Guide to Boreal Birds
In late spring and early summer the Western Tanager, first recorded on the Lewis and Clark expedition (1803-1806), feeds on insects, often like a flycatcher, from the high canopy. Later it feeds on berries and other small fruits.
6-7 1/2" (15-19 cm). Adult male has brilliant red head, bright yellow body, with black back, wings, and tail. 2 wing bars; smaller uppermost bar yellow, lower one white. Female is yellow-green above, yellow below; wing bars similar to male's.
Song is robin-like in its short fluty phrases, rendered with a pause in between. The quality is much hoarser, however. Call is a dry pit-r-ick.
3-5 bluish-green, speckled eggs in a frail, shallow saucer nest of woven rootlets, weed stalks, and bark strips, "saddled" in the fork of a horizontal branch of Douglas fir, spruce, pine, or occasionally oak, usually at a low elevation.
Open coniferous forests.
The fact that some members of this species commonly winter along the coast of southern California may be a recent phenomenon, as these birds are generally found in the vicinity of eucalyptus and other non-native ornamental plants. Older records show the northern extent of the Western Tanager's winter range to be central Baja California. The majority of this species winters in southwestern Mexico and Central America. The actual migratory routes of Western Tanagers are largely unknown. These birds are high-altitude nocturnal migrants and can apparently travel great distances in one night. One curious aspect of their migration is that some Western Tanagers arrive in breeding areas in northern Alberta at the same time that other Western Tanagers arrive in central Colorado, more than a thousand miles to the south. It is unknown whether these Alberta breeders follow the Pacific coast and turn eastward, if they follow the Rockies, or if they pass high over the northern Great Plains without being detected.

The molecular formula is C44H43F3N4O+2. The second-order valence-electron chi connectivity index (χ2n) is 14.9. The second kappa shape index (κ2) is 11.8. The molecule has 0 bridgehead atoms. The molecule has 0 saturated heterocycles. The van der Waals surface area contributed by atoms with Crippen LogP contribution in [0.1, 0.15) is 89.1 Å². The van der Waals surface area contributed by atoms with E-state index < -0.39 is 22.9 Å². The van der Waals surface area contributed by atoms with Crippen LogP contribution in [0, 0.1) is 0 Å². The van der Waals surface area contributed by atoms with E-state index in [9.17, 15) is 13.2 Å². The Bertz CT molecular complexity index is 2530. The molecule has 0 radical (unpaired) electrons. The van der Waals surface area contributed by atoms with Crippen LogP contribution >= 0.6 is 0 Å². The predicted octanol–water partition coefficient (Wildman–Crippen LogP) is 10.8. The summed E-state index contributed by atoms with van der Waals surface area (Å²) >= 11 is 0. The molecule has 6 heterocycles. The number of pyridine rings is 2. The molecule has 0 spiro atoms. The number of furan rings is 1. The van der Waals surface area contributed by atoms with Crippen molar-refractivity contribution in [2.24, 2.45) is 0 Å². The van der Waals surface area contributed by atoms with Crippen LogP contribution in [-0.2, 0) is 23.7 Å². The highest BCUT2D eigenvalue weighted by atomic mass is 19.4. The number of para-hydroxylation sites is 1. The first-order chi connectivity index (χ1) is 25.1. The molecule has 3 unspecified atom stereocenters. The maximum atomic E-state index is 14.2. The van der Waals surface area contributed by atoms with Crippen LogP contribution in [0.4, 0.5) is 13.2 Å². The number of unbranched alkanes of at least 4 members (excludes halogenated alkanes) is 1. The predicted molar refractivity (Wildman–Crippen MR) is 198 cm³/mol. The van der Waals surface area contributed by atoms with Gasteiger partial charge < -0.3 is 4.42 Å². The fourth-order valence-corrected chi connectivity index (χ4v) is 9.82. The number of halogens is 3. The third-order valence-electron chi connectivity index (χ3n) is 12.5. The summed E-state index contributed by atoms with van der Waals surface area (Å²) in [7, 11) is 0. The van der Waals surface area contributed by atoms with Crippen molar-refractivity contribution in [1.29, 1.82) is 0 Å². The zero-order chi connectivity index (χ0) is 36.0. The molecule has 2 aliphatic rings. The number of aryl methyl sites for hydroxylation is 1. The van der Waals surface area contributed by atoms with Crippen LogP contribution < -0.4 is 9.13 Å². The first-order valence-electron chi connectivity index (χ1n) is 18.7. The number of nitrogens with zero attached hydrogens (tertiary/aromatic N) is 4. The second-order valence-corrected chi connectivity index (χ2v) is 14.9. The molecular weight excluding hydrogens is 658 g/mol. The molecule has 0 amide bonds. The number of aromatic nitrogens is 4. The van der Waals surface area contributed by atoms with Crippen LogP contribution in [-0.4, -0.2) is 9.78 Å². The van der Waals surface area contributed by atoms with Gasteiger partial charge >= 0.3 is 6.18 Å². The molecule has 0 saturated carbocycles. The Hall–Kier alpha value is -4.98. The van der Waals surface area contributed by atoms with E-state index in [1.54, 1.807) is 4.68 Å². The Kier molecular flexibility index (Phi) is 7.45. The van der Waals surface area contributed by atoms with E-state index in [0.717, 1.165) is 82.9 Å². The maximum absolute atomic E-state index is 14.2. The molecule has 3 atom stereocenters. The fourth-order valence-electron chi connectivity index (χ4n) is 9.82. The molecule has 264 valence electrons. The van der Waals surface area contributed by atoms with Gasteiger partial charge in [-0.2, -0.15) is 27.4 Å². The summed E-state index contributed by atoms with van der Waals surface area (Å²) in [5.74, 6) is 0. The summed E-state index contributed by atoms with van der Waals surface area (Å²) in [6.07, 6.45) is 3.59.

Breeds from southern Alaska and Mackenzie southward. Winters in tropics.